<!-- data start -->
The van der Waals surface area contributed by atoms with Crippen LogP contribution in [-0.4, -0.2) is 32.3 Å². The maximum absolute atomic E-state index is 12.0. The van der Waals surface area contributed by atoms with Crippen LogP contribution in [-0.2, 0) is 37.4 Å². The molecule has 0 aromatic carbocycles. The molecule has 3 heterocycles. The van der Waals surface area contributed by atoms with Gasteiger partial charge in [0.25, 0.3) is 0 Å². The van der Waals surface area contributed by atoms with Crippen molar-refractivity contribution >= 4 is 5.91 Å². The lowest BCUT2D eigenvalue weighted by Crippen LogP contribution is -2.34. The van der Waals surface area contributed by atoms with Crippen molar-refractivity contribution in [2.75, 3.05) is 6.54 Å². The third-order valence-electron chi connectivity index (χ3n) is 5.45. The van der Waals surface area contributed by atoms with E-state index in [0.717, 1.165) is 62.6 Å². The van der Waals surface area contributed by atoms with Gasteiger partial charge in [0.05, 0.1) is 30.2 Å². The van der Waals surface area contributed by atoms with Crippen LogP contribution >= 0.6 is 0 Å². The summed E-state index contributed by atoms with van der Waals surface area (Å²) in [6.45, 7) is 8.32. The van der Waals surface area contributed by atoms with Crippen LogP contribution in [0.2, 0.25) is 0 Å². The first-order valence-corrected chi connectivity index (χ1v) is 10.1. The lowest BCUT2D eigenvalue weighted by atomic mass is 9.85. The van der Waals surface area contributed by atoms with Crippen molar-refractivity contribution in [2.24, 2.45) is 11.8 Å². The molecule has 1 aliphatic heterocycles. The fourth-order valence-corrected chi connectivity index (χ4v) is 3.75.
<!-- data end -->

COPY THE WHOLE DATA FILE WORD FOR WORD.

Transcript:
The van der Waals surface area contributed by atoms with Crippen LogP contribution in [-0.4, -0.2) is 32.3 Å². The maximum absolute atomic E-state index is 12.0. The van der Waals surface area contributed by atoms with Crippen LogP contribution in [-0.2, 0) is 37.4 Å². The molecule has 0 aromatic carbocycles. The molecule has 3 heterocycles. The van der Waals surface area contributed by atoms with Gasteiger partial charge in [0.25, 0.3) is 0 Å². The van der Waals surface area contributed by atoms with Crippen molar-refractivity contribution >= 4 is 5.91 Å². The lowest BCUT2D eigenvalue weighted by Crippen LogP contribution is -2.34. The van der Waals surface area contributed by atoms with Crippen molar-refractivity contribution in [2.75, 3.05) is 6.54 Å². The third-order valence-electron chi connectivity index (χ3n) is 5.45. The van der Waals surface area contributed by atoms with E-state index in [0.717, 1.165) is 62.6 Å². The van der Waals surface area contributed by atoms with Gasteiger partial charge in [0.05, 0.1) is 30.2 Å². The van der Waals surface area contributed by atoms with Crippen LogP contribution >= 0.6 is 0 Å². The summed E-state index contributed by atoms with van der Waals surface area (Å²) in [6.45, 7) is 8.32. The van der Waals surface area contributed by atoms with Crippen LogP contribution in [0.2, 0.25) is 0 Å². The first-order valence-corrected chi connectivity index (χ1v) is 10.1. The lowest BCUT2D eigenvalue weighted by atomic mass is 9.85. The van der Waals surface area contributed by atoms with Crippen molar-refractivity contribution in [2.24, 2.45) is 11.8 Å². The molecule has 1 aliphatic heterocycles. The fourth-order valence-corrected chi connectivity index (χ4v) is 3.75.